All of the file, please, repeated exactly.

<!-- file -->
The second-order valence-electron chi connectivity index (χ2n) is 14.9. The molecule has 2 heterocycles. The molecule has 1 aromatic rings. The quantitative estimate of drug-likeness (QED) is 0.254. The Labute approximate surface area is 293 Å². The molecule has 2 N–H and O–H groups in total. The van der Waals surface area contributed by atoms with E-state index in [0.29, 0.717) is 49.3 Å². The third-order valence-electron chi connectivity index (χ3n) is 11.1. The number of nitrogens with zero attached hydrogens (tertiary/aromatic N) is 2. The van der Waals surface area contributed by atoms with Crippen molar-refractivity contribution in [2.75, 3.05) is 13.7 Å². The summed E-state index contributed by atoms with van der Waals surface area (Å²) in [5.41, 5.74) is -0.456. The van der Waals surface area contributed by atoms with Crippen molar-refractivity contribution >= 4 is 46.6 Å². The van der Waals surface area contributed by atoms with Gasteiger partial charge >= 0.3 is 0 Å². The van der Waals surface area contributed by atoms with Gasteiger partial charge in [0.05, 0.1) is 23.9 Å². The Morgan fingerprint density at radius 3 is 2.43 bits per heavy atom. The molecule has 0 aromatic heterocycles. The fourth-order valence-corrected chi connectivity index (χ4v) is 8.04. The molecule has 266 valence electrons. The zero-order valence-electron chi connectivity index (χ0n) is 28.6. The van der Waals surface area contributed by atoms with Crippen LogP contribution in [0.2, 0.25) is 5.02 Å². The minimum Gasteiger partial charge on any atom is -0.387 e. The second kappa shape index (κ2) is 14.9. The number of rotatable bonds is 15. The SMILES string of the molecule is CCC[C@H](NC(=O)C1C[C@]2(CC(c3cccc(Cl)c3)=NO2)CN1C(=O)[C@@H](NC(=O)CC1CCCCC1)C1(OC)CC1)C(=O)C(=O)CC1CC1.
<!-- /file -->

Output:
The second-order valence-electron chi connectivity index (χ2n) is 14.9. The molecule has 2 heterocycles. The molecule has 1 aromatic rings. The quantitative estimate of drug-likeness (QED) is 0.254. The Labute approximate surface area is 293 Å². The molecule has 2 N–H and O–H groups in total. The van der Waals surface area contributed by atoms with E-state index in [0.29, 0.717) is 49.3 Å². The third-order valence-electron chi connectivity index (χ3n) is 11.1. The number of nitrogens with zero attached hydrogens (tertiary/aromatic N) is 2. The van der Waals surface area contributed by atoms with Crippen molar-refractivity contribution in [2.75, 3.05) is 13.7 Å². The summed E-state index contributed by atoms with van der Waals surface area (Å²) in [5.41, 5.74) is -0.456. The van der Waals surface area contributed by atoms with Crippen molar-refractivity contribution >= 4 is 46.6 Å². The van der Waals surface area contributed by atoms with Gasteiger partial charge >= 0.3 is 0 Å². The van der Waals surface area contributed by atoms with Gasteiger partial charge in [0.05, 0.1) is 23.9 Å². The Morgan fingerprint density at radius 3 is 2.43 bits per heavy atom. The molecule has 0 aromatic heterocycles. The fourth-order valence-corrected chi connectivity index (χ4v) is 8.04. The molecule has 266 valence electrons. The zero-order valence-electron chi connectivity index (χ0n) is 28.6. The van der Waals surface area contributed by atoms with Crippen LogP contribution in [0.2, 0.25) is 5.02 Å². The minimum Gasteiger partial charge on any atom is -0.387 e. The second kappa shape index (κ2) is 14.9. The number of rotatable bonds is 15. The SMILES string of the molecule is CCC[C@H](NC(=O)C1C[C@]2(CC(c3cccc(Cl)c3)=NO2)CN1C(=O)[C@@H](NC(=O)CC1CCCCC1)C1(OC)CC1)C(=O)C(=O)CC1CC1.